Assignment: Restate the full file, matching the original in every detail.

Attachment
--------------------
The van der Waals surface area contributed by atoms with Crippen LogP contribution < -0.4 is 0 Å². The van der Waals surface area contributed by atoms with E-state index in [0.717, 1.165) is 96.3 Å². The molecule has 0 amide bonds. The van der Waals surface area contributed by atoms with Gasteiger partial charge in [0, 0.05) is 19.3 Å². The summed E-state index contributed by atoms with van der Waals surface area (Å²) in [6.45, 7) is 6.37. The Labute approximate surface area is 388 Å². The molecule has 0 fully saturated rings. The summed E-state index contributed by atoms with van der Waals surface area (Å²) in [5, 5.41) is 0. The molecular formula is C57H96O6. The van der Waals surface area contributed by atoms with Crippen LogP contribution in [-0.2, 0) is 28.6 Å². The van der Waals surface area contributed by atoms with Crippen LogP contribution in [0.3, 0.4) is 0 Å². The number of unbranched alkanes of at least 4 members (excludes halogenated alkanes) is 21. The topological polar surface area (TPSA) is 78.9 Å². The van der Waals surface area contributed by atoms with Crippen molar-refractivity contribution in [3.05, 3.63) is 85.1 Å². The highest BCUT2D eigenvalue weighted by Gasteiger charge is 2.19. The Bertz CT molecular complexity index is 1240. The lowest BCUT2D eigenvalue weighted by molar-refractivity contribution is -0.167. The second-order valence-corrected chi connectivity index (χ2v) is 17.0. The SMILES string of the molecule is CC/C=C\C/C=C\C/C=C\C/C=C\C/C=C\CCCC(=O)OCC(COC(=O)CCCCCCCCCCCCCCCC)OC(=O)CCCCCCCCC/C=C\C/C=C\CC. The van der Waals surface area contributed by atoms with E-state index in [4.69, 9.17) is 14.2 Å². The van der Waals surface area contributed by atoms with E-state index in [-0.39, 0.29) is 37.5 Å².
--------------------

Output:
The van der Waals surface area contributed by atoms with Crippen LogP contribution < -0.4 is 0 Å². The van der Waals surface area contributed by atoms with E-state index in [0.717, 1.165) is 96.3 Å². The molecule has 0 amide bonds. The van der Waals surface area contributed by atoms with Gasteiger partial charge in [0, 0.05) is 19.3 Å². The summed E-state index contributed by atoms with van der Waals surface area (Å²) in [6.45, 7) is 6.37. The Labute approximate surface area is 388 Å². The molecule has 0 fully saturated rings. The summed E-state index contributed by atoms with van der Waals surface area (Å²) in [5, 5.41) is 0. The molecular formula is C57H96O6. The van der Waals surface area contributed by atoms with Crippen LogP contribution in [-0.2, 0) is 28.6 Å². The van der Waals surface area contributed by atoms with Crippen LogP contribution in [0.3, 0.4) is 0 Å². The number of unbranched alkanes of at least 4 members (excludes halogenated alkanes) is 21. The topological polar surface area (TPSA) is 78.9 Å². The van der Waals surface area contributed by atoms with Crippen molar-refractivity contribution in [3.05, 3.63) is 85.1 Å². The highest BCUT2D eigenvalue weighted by Gasteiger charge is 2.19. The Bertz CT molecular complexity index is 1240. The lowest BCUT2D eigenvalue weighted by molar-refractivity contribution is -0.167. The second-order valence-corrected chi connectivity index (χ2v) is 17.0. The SMILES string of the molecule is CC/C=C\C/C=C\C/C=C\C/C=C\C/C=C\CCCC(=O)OCC(COC(=O)CCCCCCCCCCCCCCCC)OC(=O)CCCCCCCCC/C=C\C/C=C\CC. The van der Waals surface area contributed by atoms with E-state index in [4.69, 9.17) is 14.2 Å². The van der Waals surface area contributed by atoms with E-state index in [-0.39, 0.29) is 37.5 Å².